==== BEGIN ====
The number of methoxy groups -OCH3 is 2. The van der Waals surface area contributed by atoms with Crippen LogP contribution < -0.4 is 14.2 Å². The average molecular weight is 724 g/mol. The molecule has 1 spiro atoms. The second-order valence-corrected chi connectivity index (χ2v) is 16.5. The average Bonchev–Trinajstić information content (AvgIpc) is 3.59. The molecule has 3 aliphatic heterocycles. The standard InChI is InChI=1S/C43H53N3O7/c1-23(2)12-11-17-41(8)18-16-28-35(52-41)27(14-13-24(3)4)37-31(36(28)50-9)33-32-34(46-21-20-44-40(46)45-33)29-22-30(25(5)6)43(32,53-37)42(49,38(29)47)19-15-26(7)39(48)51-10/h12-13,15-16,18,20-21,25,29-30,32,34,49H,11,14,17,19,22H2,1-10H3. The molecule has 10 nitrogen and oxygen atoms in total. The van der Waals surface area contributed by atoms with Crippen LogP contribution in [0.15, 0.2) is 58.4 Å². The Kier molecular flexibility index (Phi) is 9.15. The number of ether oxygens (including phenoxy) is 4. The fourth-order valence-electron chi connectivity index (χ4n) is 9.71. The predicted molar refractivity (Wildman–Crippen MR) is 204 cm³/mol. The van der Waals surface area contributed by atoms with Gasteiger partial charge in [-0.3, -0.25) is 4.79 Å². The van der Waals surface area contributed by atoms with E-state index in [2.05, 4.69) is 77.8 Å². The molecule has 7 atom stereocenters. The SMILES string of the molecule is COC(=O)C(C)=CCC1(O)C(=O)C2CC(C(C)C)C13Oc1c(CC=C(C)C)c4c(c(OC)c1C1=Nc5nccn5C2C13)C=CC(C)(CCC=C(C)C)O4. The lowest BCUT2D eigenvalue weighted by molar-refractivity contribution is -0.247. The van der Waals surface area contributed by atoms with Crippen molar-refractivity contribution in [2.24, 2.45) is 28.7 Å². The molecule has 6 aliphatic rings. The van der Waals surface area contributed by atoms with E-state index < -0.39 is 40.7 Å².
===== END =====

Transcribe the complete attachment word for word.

The number of methoxy groups -OCH3 is 2. The van der Waals surface area contributed by atoms with Crippen LogP contribution < -0.4 is 14.2 Å². The average molecular weight is 724 g/mol. The molecule has 1 spiro atoms. The second-order valence-corrected chi connectivity index (χ2v) is 16.5. The average Bonchev–Trinajstić information content (AvgIpc) is 3.59. The molecule has 3 aliphatic heterocycles. The standard InChI is InChI=1S/C43H53N3O7/c1-23(2)12-11-17-41(8)18-16-28-35(52-41)27(14-13-24(3)4)37-31(36(28)50-9)33-32-34(46-21-20-44-40(46)45-33)29-22-30(25(5)6)43(32,53-37)42(49,38(29)47)19-15-26(7)39(48)51-10/h12-13,15-16,18,20-21,25,29-30,32,34,49H,11,14,17,19,22H2,1-10H3. The molecule has 10 nitrogen and oxygen atoms in total. The van der Waals surface area contributed by atoms with Crippen LogP contribution in [0.15, 0.2) is 58.4 Å². The Kier molecular flexibility index (Phi) is 9.15. The number of ether oxygens (including phenoxy) is 4. The fourth-order valence-electron chi connectivity index (χ4n) is 9.71. The predicted molar refractivity (Wildman–Crippen MR) is 204 cm³/mol. The van der Waals surface area contributed by atoms with Gasteiger partial charge in [-0.3, -0.25) is 4.79 Å². The van der Waals surface area contributed by atoms with E-state index in [2.05, 4.69) is 77.8 Å². The molecule has 7 atom stereocenters. The SMILES string of the molecule is COC(=O)C(C)=CCC1(O)C(=O)C2CC(C(C)C)C13Oc1c(CC=C(C)C)c4c(c(OC)c1C1=Nc5nccn5C2C13)C=CC(C)(CCC=C(C)C)O4. The lowest BCUT2D eigenvalue weighted by molar-refractivity contribution is -0.247. The van der Waals surface area contributed by atoms with Crippen molar-refractivity contribution in [2.24, 2.45) is 28.7 Å². The molecule has 6 aliphatic rings. The van der Waals surface area contributed by atoms with E-state index < -0.39 is 40.7 Å².